Date: March 12, 2016
Mumtaz Qadri is regarded by some as a hero in Pakistani culture.
(Picture obtained via Facebook)
To repay last week’s execution of well-known assassin Mumtaz Qadri, a suicide bomber killed more than a dozen people outside of Islamabad. A splinter group belonging to Pakistan’s Taliban soon claimed responsibility for the court bombing.
Reuters credits an e-mailed statement: The court bombing “was especially done as vengeance for the hanging of Mumtaz Qadri.”
In 2011, Punjab governor Salman Taseer called for the reform of Pakistan’s blasphemy law and was subsequently murdered by his then-bodyguard, Mumtaz Qadri. Pakistan’s blasphemy law is a source of contention for believers as it’s often used as legal support for persecution.
According to FMI’s Bruce Allen, sectarian tensions have reached a new high in Pakistan.
“There have been demonstrations, riots, fires in the streets, things like that, in major cities across the country,” he says.
How the court bombing impacts Christians
In 2015, residents and re-settled ‘alumni’ of the safe houses had more than 2,000 significant spiritual conversations with people in their communities in which they also distributed Scripture audio CDs (because of low literacy rates, hearing Scripture is in one’s own language is more effective than reading a Bible) and JESUS Film DVDs.
(Photo, caption courtesy FMI)
Christians are caught in the middle of this widespread unrest. An FMI-supported safe house– designed to protect persecuted Christians and Muslim-background believers–was recently raided.
“The persecuted believers that were staying there…were apprehended. They were tortured, including waterboarding of the father of this family,” adds Allen.
Thankfully, *Nehemiah, FMI’s national director, was able to rescue this family of Muslim-background believers (MBBs) and bring them to a safe location unknown to the Pakistani government. However, Nehemiah and his family have become a new target: officials recently brought Nehemiah in for another round of questioning.
“We’re asking Mission Network News listeners to be…praying for our national director and his family. [Nehemiah] now is getting interrogated by authorities.”
- Please pray for Nehemiah’s wisdom in knowing how to best respond to questioning, in order to protect the church planters he leads in the FMI ministry as well as all safe house guests.
- Pray for Nehemiah’s deliverance against the schemes of wicked men (for example, agents from the “Cyber Crime” division will also be on hand during this interrogation, and Nehemiah has been asked to bring his laptop with him).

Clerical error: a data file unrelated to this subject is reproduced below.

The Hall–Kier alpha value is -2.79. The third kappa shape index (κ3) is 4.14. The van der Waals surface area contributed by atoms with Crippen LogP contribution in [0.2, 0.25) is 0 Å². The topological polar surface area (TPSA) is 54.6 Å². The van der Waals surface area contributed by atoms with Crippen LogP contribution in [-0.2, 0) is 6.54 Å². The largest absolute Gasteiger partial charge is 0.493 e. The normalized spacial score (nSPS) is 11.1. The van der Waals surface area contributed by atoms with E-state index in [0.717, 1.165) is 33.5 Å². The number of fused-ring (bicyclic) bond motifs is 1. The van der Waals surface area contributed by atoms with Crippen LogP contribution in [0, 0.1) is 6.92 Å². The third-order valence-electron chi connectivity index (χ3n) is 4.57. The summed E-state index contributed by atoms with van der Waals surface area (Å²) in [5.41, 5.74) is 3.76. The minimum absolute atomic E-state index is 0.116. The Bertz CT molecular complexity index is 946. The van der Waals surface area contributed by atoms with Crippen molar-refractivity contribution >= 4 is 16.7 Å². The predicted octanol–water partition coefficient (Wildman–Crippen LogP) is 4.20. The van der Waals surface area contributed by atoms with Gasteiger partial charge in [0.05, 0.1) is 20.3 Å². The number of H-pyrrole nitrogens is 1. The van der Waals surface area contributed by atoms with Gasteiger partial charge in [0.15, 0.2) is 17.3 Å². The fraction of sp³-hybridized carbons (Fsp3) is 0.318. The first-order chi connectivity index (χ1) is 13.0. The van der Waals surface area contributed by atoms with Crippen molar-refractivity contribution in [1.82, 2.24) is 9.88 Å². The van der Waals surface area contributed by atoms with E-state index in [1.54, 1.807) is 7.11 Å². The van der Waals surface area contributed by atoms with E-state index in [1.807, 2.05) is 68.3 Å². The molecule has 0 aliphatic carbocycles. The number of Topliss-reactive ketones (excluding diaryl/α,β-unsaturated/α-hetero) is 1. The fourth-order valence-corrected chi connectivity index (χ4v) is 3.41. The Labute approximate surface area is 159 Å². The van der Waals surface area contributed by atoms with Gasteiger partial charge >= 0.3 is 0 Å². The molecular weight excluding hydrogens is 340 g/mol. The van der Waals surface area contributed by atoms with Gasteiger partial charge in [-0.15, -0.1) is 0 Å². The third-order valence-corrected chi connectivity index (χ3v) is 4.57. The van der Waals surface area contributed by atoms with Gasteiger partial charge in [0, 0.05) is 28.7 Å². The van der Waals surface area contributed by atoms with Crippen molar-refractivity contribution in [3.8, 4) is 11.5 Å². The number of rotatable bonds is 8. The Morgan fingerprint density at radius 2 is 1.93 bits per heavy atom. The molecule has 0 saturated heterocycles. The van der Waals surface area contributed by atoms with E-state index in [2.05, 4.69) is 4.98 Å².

- Pray for God’s blessing on the family who is now caring for these persecuted and tortured Christians, and for the Lord’s healing of any injuries sustained by the safe house residents during their torture.
- Pray for the funding to establish a new safe house in the Kerith Brook network of safe houses in Pakistan (which FMI supports) to replace the compromised one which police have now sealed off. ($6000 is needed to create a safe house, with monthly costs running about $200 for each safe house.) Cover a share of that expense by contributing to FMI’s Kerith Brook Safe House account.
- Pray that Allen would be an encouragement to FMI-supported church planters as well as the safe house shepherds when he returns to Pakistan in the coming weeks.
Heavy persecution has caused Pakistan to rise a few spots on the Open Doors USA World Watch List. It’s also increased the need for FMI’s safe house ministry.
Members of a family of persecuted Christians watches the JESUS film during their stay at one of the Kerith Brook shelters in Pakistan. This network of safe house is named after the place where the Lord miraculously sheltered and sustained the Old Testament prophet Elijah during a time of crisis.
(Photo, caption courtesy FMI)
“Many of them [persecuted Christians] are fairly new believers. It’s only because they have embraced Christianity…that their families have either poisoned them [or] tried to kill them,” explains Allen.
Along with physical necessities like food, water, and medicine, FMI provides spiritual discipleship for persecuted Christians through their safe house ministry.
“As these ‘victims’ of persecution are getting dimpled, they’re learning about their identity in Christ,” Allen adds.
“They are no longer seeing themselves as victims but as victors, because ‘we are more than conquerors through Christ who loves us.'”